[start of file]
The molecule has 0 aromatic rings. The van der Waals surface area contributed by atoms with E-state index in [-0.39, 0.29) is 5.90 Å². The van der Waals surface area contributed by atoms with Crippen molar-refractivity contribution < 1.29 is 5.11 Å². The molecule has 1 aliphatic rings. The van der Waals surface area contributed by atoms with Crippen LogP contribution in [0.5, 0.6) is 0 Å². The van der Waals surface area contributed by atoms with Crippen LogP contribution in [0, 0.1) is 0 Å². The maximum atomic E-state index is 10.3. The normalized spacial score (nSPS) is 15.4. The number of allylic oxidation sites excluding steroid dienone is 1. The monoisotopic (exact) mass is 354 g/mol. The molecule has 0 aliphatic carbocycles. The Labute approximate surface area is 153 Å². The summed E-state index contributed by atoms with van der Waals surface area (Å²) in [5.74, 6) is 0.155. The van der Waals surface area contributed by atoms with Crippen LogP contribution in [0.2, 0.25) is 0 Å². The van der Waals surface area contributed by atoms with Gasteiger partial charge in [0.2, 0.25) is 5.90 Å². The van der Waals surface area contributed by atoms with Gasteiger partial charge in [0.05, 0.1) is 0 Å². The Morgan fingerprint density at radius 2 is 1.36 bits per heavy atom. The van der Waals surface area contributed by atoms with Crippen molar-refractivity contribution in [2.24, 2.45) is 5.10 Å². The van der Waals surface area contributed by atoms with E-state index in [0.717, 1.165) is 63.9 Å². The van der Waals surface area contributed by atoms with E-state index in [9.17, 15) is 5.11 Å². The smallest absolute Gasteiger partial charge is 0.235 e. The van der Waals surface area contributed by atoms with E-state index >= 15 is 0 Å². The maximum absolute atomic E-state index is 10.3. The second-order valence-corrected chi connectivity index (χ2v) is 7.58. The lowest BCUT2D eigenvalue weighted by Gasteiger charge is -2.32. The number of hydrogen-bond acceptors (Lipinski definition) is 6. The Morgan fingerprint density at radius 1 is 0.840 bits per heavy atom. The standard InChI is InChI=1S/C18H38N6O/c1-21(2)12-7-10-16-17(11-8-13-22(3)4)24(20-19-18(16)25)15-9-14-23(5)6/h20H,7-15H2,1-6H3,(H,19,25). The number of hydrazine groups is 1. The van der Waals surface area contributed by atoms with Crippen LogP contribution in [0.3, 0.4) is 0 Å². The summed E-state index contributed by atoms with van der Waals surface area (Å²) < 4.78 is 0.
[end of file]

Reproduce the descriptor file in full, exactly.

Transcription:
The molecule has 0 aromatic rings. The van der Waals surface area contributed by atoms with E-state index in [-0.39, 0.29) is 5.90 Å². The van der Waals surface area contributed by atoms with Crippen molar-refractivity contribution < 1.29 is 5.11 Å². The molecule has 1 aliphatic rings. The van der Waals surface area contributed by atoms with Crippen LogP contribution in [0.5, 0.6) is 0 Å². The van der Waals surface area contributed by atoms with Crippen LogP contribution in [0, 0.1) is 0 Å². The maximum atomic E-state index is 10.3. The normalized spacial score (nSPS) is 15.4. The number of allylic oxidation sites excluding steroid dienone is 1. The monoisotopic (exact) mass is 354 g/mol. The molecule has 0 aliphatic carbocycles. The Labute approximate surface area is 153 Å². The summed E-state index contributed by atoms with van der Waals surface area (Å²) in [5.74, 6) is 0.155. The van der Waals surface area contributed by atoms with Crippen LogP contribution in [0.2, 0.25) is 0 Å². The van der Waals surface area contributed by atoms with Gasteiger partial charge in [0.2, 0.25) is 5.90 Å². The van der Waals surface area contributed by atoms with Gasteiger partial charge in [0.05, 0.1) is 0 Å². The Morgan fingerprint density at radius 2 is 1.36 bits per heavy atom. The van der Waals surface area contributed by atoms with Crippen molar-refractivity contribution in [2.24, 2.45) is 5.10 Å². The van der Waals surface area contributed by atoms with E-state index in [0.717, 1.165) is 63.9 Å². The van der Waals surface area contributed by atoms with E-state index in [9.17, 15) is 5.11 Å². The smallest absolute Gasteiger partial charge is 0.235 e. The van der Waals surface area contributed by atoms with E-state index >= 15 is 0 Å². The maximum absolute atomic E-state index is 10.3. The second-order valence-corrected chi connectivity index (χ2v) is 7.58. The lowest BCUT2D eigenvalue weighted by Gasteiger charge is -2.32. The number of hydrogen-bond acceptors (Lipinski definition) is 6. The Morgan fingerprint density at radius 1 is 0.840 bits per heavy atom. The standard InChI is InChI=1S/C18H38N6O/c1-21(2)12-7-10-16-17(11-8-13-22(3)4)24(20-19-18(16)25)15-9-14-23(5)6/h20H,7-15H2,1-6H3,(H,19,25). The number of hydrazine groups is 1. The van der Waals surface area contributed by atoms with Crippen LogP contribution in [0.3, 0.4) is 0 Å². The summed E-state index contributed by atoms with van der Waals surface area (Å²) < 4.78 is 0.